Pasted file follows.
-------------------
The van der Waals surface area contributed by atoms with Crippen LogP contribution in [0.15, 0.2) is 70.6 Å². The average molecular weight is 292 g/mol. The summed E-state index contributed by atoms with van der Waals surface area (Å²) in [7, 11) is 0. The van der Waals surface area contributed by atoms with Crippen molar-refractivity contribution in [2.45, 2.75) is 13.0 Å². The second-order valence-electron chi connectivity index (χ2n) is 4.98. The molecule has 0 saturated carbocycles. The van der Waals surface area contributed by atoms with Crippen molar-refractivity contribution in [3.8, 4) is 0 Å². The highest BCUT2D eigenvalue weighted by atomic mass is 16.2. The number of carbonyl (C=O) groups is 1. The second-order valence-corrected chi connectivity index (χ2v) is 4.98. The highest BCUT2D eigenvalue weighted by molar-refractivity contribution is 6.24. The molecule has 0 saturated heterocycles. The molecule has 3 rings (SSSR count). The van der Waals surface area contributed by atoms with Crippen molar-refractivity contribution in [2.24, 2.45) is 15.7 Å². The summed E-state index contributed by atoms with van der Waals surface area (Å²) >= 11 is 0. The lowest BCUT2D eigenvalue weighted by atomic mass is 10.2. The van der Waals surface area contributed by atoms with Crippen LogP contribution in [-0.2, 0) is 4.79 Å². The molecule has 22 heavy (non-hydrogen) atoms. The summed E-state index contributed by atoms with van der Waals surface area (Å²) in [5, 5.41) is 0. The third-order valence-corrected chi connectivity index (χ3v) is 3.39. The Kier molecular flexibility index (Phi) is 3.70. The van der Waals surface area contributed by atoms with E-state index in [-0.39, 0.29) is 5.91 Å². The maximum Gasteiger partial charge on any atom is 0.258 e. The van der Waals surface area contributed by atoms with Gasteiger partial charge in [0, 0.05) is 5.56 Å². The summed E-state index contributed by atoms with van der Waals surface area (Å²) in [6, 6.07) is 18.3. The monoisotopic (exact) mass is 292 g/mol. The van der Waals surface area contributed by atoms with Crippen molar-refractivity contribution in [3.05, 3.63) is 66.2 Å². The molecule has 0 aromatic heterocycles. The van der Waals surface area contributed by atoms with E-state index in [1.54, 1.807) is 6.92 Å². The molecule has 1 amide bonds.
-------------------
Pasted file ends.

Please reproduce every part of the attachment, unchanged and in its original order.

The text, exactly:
The van der Waals surface area contributed by atoms with Crippen LogP contribution in [0.15, 0.2) is 70.6 Å². The average molecular weight is 292 g/mol. The summed E-state index contributed by atoms with van der Waals surface area (Å²) in [7, 11) is 0. The van der Waals surface area contributed by atoms with Crippen molar-refractivity contribution in [2.45, 2.75) is 13.0 Å². The second-order valence-electron chi connectivity index (χ2n) is 4.98. The molecule has 0 saturated carbocycles. The van der Waals surface area contributed by atoms with Crippen molar-refractivity contribution in [3.8, 4) is 0 Å². The highest BCUT2D eigenvalue weighted by atomic mass is 16.2. The number of carbonyl (C=O) groups is 1. The second-order valence-corrected chi connectivity index (χ2v) is 4.98. The highest BCUT2D eigenvalue weighted by molar-refractivity contribution is 6.24. The molecule has 0 saturated heterocycles. The molecule has 3 rings (SSSR count). The van der Waals surface area contributed by atoms with Crippen molar-refractivity contribution in [2.24, 2.45) is 15.7 Å². The summed E-state index contributed by atoms with van der Waals surface area (Å²) >= 11 is 0. The lowest BCUT2D eigenvalue weighted by atomic mass is 10.2. The van der Waals surface area contributed by atoms with Crippen LogP contribution in [-0.2, 0) is 4.79 Å². The molecule has 22 heavy (non-hydrogen) atoms. The summed E-state index contributed by atoms with van der Waals surface area (Å²) in [5, 5.41) is 0. The third-order valence-corrected chi connectivity index (χ3v) is 3.39. The Kier molecular flexibility index (Phi) is 3.70. The van der Waals surface area contributed by atoms with E-state index in [-0.39, 0.29) is 5.91 Å². The maximum Gasteiger partial charge on any atom is 0.258 e. The van der Waals surface area contributed by atoms with Gasteiger partial charge in [0, 0.05) is 5.56 Å². The summed E-state index contributed by atoms with van der Waals surface area (Å²) in [6, 6.07) is 18.3. The monoisotopic (exact) mass is 292 g/mol. The van der Waals surface area contributed by atoms with Crippen molar-refractivity contribution in [3.05, 3.63) is 66.2 Å². The molecule has 0 aromatic heterocycles. The van der Waals surface area contributed by atoms with E-state index in [1.54, 1.807) is 6.92 Å². The molecule has 1 amide bonds.